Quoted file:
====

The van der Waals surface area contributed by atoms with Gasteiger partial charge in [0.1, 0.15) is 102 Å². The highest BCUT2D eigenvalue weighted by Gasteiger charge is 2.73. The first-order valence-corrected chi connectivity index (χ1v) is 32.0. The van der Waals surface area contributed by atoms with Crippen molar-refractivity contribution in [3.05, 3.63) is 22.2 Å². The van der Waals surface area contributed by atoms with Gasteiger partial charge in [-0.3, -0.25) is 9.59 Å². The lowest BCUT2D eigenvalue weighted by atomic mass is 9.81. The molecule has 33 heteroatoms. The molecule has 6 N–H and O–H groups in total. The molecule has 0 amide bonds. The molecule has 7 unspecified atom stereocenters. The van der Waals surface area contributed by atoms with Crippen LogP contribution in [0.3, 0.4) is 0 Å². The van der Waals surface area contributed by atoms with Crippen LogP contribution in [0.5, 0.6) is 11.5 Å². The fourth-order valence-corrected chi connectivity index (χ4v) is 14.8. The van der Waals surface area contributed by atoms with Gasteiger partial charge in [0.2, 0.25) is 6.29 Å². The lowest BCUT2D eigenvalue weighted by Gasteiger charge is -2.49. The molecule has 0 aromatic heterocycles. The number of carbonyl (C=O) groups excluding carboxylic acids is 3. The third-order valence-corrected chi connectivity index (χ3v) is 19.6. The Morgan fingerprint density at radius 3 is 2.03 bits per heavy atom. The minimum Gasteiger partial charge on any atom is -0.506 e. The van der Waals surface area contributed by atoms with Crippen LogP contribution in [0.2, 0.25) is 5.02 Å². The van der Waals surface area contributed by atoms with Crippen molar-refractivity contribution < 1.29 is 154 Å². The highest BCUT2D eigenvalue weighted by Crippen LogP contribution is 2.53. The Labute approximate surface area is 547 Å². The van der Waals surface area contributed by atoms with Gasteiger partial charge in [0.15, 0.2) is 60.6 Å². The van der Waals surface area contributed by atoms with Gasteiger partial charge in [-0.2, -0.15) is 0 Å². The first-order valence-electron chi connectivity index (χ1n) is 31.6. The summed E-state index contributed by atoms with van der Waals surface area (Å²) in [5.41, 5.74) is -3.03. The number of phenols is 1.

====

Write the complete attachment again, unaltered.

The van der Waals surface area contributed by atoms with Gasteiger partial charge in [0.1, 0.15) is 102 Å². The highest BCUT2D eigenvalue weighted by Gasteiger charge is 2.73. The first-order valence-corrected chi connectivity index (χ1v) is 32.0. The van der Waals surface area contributed by atoms with Crippen molar-refractivity contribution in [3.05, 3.63) is 22.2 Å². The van der Waals surface area contributed by atoms with Gasteiger partial charge in [-0.3, -0.25) is 9.59 Å². The lowest BCUT2D eigenvalue weighted by atomic mass is 9.81. The molecule has 33 heteroatoms. The molecule has 6 N–H and O–H groups in total. The molecule has 0 amide bonds. The molecule has 7 unspecified atom stereocenters. The van der Waals surface area contributed by atoms with Crippen LogP contribution in [0.3, 0.4) is 0 Å². The van der Waals surface area contributed by atoms with Crippen LogP contribution in [0.5, 0.6) is 11.5 Å². The fourth-order valence-corrected chi connectivity index (χ4v) is 14.8. The van der Waals surface area contributed by atoms with Gasteiger partial charge in [0.2, 0.25) is 6.29 Å². The lowest BCUT2D eigenvalue weighted by Gasteiger charge is -2.49. The molecule has 0 aromatic heterocycles. The number of carbonyl (C=O) groups excluding carboxylic acids is 3. The third-order valence-corrected chi connectivity index (χ3v) is 19.6. The Morgan fingerprint density at radius 3 is 2.03 bits per heavy atom. The minimum Gasteiger partial charge on any atom is -0.506 e. The van der Waals surface area contributed by atoms with Crippen LogP contribution in [0.2, 0.25) is 5.02 Å². The van der Waals surface area contributed by atoms with Crippen molar-refractivity contribution < 1.29 is 154 Å². The highest BCUT2D eigenvalue weighted by Crippen LogP contribution is 2.53. The Labute approximate surface area is 547 Å². The van der Waals surface area contributed by atoms with Gasteiger partial charge in [0.15, 0.2) is 60.6 Å². The van der Waals surface area contributed by atoms with Gasteiger partial charge in [-0.2, -0.15) is 0 Å². The first-order valence-electron chi connectivity index (χ1n) is 31.6. The summed E-state index contributed by atoms with van der Waals surface area (Å²) in [5.41, 5.74) is -3.03. The number of phenols is 1.